Anti-Corruption and Bribery Policy
STANDARDS OF BUSINESS CONDUCT REQUIRED FROM SHEARWATER GROUP PLC EMPLOYEES
Policy Statement (1)
It is our policy to conduct all of our business in an honest and ethical manner. We take a zero-tolerance approach to bribery and corruption and are committed to acting professionally, fairly and with integrity in all our business dealings and relationships wherever we operate and implementing and enforcing effective systems to counter bribery and corruption. We will uphold all laws relevant to countering bribery and corruption in all the jurisdictions in which we operate. However, we remain bound by UK laws, including the Bribery Act 2010, in respect of our conduct both at home and abroad.
About This Policy (2)
The purpose of this policy is to:
- set out our responsibilities, and of those working for us, in observing and upholding our position on bribery and corruption; and
- provide information and guidance to those working for us on how to recognise and deal with bribery and corruption issues.
It is a criminal offence to offer, promise, give, request, or accept a bribe. Individuals found guilty can be punished by up to ten years’ imprisonment and/or a fine. As an employer if we fail to prevent bribery we can face an unlimited fine, exclusion from tendering for public contracts, and damage to our reputation. We therefore take our legal responsibilities very seriously. In this policy, “third party” means any individual or organisation you come into contact with during the course of your work for us, and includes actual and potential clients, customers, suppliers, distributors, business contacts, agents, advisers, and government and public bodies, including their advisors, representatives and officials, politicians and political parties. This policy does not form part of any employee’s contract of employment and we may amend it at any time.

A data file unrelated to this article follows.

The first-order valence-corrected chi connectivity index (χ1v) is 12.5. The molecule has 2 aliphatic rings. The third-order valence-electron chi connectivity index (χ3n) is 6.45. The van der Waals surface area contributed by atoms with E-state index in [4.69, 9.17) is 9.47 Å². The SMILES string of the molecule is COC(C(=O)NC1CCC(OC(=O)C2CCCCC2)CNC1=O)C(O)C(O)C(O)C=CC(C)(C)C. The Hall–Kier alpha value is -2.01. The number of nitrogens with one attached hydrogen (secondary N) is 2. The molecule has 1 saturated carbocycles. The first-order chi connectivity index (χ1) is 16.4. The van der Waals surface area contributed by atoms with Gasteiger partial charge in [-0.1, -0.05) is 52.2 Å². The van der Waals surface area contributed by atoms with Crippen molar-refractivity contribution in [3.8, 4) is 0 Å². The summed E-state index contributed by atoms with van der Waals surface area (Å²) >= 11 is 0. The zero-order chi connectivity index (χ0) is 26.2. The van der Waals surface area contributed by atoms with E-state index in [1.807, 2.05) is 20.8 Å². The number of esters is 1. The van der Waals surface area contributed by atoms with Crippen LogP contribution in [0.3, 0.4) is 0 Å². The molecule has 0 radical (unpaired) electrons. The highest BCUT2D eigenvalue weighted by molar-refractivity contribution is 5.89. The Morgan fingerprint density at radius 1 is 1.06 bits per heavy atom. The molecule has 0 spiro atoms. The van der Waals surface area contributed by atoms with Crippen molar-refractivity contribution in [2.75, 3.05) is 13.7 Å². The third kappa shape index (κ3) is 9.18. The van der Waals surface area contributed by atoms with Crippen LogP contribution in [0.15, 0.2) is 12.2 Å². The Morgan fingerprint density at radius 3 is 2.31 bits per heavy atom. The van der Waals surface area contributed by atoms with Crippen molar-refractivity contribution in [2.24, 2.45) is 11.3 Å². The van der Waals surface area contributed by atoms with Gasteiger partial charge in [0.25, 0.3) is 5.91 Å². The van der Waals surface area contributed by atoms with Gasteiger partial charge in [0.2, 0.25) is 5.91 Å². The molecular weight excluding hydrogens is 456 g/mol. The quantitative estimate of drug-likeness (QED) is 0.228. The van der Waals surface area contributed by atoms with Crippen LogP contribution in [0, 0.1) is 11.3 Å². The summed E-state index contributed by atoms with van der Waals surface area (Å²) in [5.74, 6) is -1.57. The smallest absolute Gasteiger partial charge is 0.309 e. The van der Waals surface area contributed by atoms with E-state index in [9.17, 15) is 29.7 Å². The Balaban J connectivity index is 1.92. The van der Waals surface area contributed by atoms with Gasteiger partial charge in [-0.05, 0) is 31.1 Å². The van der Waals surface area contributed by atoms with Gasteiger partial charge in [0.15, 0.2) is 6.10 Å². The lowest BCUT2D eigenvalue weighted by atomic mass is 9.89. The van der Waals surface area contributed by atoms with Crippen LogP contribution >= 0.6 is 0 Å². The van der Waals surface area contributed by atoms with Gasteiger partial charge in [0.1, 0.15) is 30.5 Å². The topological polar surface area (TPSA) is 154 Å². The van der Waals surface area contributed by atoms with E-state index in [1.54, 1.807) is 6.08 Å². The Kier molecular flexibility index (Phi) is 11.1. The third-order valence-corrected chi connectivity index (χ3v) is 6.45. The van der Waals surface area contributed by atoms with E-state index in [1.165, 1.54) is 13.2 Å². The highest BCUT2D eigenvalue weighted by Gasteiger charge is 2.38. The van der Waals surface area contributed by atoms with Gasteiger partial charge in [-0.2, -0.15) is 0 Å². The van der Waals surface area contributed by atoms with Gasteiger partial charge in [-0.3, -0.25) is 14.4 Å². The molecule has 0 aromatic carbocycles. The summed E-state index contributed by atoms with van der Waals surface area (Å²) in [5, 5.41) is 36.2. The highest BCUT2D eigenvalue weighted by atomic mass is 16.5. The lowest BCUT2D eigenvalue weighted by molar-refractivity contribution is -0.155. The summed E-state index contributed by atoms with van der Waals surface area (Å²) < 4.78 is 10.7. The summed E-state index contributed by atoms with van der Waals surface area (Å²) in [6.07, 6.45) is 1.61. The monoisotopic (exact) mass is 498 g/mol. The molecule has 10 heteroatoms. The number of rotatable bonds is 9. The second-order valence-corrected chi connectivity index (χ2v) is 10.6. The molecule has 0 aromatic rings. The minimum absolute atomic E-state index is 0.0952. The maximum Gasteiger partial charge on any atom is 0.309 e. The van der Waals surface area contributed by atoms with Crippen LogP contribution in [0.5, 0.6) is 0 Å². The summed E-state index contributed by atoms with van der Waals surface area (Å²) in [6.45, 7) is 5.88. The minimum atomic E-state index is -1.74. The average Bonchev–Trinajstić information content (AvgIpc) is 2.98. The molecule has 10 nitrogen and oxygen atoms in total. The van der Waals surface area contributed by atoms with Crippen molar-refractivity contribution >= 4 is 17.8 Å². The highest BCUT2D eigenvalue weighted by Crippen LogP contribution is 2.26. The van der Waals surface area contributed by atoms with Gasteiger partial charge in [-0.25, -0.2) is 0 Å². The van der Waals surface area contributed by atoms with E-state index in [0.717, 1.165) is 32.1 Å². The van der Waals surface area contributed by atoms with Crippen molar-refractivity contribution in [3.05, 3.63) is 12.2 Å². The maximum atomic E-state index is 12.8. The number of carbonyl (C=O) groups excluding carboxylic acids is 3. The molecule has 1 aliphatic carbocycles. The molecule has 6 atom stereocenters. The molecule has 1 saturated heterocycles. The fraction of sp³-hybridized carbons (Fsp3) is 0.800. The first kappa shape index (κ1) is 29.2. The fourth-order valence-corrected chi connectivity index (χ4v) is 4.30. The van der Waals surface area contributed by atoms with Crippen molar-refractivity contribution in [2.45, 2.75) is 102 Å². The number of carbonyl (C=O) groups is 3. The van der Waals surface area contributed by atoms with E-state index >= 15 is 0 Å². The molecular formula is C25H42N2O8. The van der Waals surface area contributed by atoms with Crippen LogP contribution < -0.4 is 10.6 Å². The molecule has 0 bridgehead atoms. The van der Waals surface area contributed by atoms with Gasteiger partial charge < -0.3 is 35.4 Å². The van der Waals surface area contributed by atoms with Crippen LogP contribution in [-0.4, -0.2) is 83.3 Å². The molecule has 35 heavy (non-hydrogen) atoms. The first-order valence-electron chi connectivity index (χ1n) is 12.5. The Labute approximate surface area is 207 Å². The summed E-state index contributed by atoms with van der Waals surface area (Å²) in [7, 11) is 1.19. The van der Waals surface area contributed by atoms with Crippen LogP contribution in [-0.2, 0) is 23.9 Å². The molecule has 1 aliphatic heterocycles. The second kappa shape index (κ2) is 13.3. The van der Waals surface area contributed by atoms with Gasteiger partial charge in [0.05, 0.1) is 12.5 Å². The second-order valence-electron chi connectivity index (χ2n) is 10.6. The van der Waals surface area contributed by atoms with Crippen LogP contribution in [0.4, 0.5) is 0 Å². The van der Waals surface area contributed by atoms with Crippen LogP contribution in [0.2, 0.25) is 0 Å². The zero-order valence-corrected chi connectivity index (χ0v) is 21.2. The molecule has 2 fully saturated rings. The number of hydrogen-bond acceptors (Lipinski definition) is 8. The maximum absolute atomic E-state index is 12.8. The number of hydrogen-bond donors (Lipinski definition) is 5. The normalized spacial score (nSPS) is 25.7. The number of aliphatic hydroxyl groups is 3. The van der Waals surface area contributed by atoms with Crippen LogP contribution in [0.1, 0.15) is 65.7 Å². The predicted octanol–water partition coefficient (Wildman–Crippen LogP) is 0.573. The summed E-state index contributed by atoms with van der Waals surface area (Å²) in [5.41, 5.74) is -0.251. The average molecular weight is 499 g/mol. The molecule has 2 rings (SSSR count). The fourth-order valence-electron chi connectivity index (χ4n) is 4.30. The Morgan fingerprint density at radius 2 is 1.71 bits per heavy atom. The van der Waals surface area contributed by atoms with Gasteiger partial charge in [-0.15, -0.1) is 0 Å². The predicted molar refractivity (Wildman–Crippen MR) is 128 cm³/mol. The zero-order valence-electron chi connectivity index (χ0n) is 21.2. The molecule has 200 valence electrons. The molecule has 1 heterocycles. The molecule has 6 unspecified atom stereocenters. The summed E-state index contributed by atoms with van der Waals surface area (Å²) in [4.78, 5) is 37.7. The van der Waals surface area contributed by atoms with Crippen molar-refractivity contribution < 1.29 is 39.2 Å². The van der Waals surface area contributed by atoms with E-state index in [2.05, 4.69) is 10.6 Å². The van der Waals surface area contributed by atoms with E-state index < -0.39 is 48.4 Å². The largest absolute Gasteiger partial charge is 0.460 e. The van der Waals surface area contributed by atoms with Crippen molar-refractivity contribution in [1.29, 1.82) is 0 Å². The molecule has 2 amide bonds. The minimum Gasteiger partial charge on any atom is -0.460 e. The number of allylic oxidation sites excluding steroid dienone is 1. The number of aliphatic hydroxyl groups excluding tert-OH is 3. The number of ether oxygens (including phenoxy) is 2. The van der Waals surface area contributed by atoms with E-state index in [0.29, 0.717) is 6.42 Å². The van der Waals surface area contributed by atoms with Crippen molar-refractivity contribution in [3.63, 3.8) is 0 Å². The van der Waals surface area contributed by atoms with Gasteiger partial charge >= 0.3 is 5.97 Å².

Who Must Comply with This Policy? (3)
This policy applies to all persons working for us or any Group Company or on our behalf in any capacity, including employees at all levels, directors, officers, agency workers, seconded workers, volunteers, interns, agents, contractors, external consultants, third-party representatives and business partners, sponsors, or any other person associated with us, wherever located.
Who is Responsible for the Policy? (4)
The board of directors (“Board”) has overall responsibility for ensuring this policy complies with our legal and ethical obligations, and that all those under our control comply with it. The compliance manager has primary and day-to-day responsibility for implementing this policy, monitoring its use and effectiveness, dealing with any queries about it, and auditing internal control systems and procedures to ensure they are effective in countering bribery and corruption. Management at all levels are responsible for ensuring those reporting to them understand and comply with this policy and are given adequate and regular training on it. You are invited to comment on this policy and suggest ways in which it might be improved. Comments, suggestions and queries should be addressed to the compliance manager.